In addition to being a master writer, celebrated American poet Robert Frost was also a master reader.
This year includes the 50th anniversary of Robert Frost’s death, and April’s observance of National Poetry Month is a good time to remember the 20th century’s most celebrated American poet.
Frost (1874-1963) is perhaps best known for poems such as “Stopping by Woods on a Snowy Evening” and “The Death of the Hired Man,” compositions inspired by the New England countryside that nevertheless attained universal appeal.
Not surprisingly, this master writer was also a master reader, and when the Massachusetts Library Association asked Frost to name his favorite books, he wrote an interesting top 10 list in 1934.
“‘The Odyssey’ chooses itself, the first in time and rank of all romances,” Frost told readers in introducing his first pick. “‘Robinson Crusoe’ is never quite out of my mind,” he added in offering his second choice. “I never tire of being shown how the limited can make snug in the limitless.”
“Walden,” Henry David Thoreau’s classic, came in at No. 3. “Crusoe was cast away; Thoreau was self-cast away,” Frost observed. “Both found themselves sufficient. No prose writer has ever been more fortunate in subject than these two.”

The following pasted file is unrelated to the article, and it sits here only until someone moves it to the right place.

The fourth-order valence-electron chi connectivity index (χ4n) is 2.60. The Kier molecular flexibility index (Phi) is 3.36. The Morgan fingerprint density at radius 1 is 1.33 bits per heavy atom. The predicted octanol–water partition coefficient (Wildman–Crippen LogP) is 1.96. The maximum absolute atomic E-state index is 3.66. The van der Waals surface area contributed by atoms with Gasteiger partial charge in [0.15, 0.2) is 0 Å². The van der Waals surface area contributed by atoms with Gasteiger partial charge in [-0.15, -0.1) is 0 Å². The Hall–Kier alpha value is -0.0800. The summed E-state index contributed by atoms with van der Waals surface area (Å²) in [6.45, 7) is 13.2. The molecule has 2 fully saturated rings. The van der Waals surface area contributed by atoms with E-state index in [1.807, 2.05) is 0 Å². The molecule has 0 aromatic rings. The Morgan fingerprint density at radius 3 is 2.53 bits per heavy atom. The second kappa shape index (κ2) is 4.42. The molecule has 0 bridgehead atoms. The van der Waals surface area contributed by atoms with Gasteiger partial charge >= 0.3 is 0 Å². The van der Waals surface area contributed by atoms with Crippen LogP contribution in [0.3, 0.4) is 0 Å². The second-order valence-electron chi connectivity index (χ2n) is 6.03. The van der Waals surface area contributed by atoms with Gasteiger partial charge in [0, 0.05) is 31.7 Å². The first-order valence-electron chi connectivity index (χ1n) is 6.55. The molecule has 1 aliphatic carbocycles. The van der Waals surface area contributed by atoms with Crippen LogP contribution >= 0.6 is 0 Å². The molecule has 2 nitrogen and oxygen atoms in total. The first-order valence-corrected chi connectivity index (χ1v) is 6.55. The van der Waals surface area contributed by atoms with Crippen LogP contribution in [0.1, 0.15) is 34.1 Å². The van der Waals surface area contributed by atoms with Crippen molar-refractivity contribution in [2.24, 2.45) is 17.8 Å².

The tales of Edgar Allan Poe ranked fourth on Frost’s lists. “Here is every kind of entertainment the short story can afford,” Frost wrote.
For his fifth and sixth choices, Frost picked “The Oxford Book of Verse” and editor Louis Untermeyer’s “Modern American and British Poetry.” James Fenimore Cooper’s “The Last of the Mohicans” earned a No. 7 spot because, wrote Frost, the novel “supplies us once and for all with our way of thinking of the American Indian.”
Frost recommended his eighth choice, Anthony Hope’s “The Prisoner of Zenda,” as “surely one of the very best of our modern best-sellers.”
“The Jungle Book,” Rudyard Kipling’s famous adventure story, was No. 9. “I shall read it again as often as I can find a new child to listen to me,” Frost explained.
Ralph Waldo Emerson’s “Essays and Poems” rounded out the list at No. 10. Frost found in Emerson “the rapture of idealism either way you have it, in prose or in verse and in brief.”
Frost’s Top 10 list appears in “Frost: Collected Poems, Prose & Plays,” a 1995 Library of America edition that’s a handy introduction to his work.
Meanwhile, as spring deepens its hold on the calendar, it’s not too early to start thinking of a summer reading list. Half a century after his passing, Frost’s recommendations seem a good place to start.
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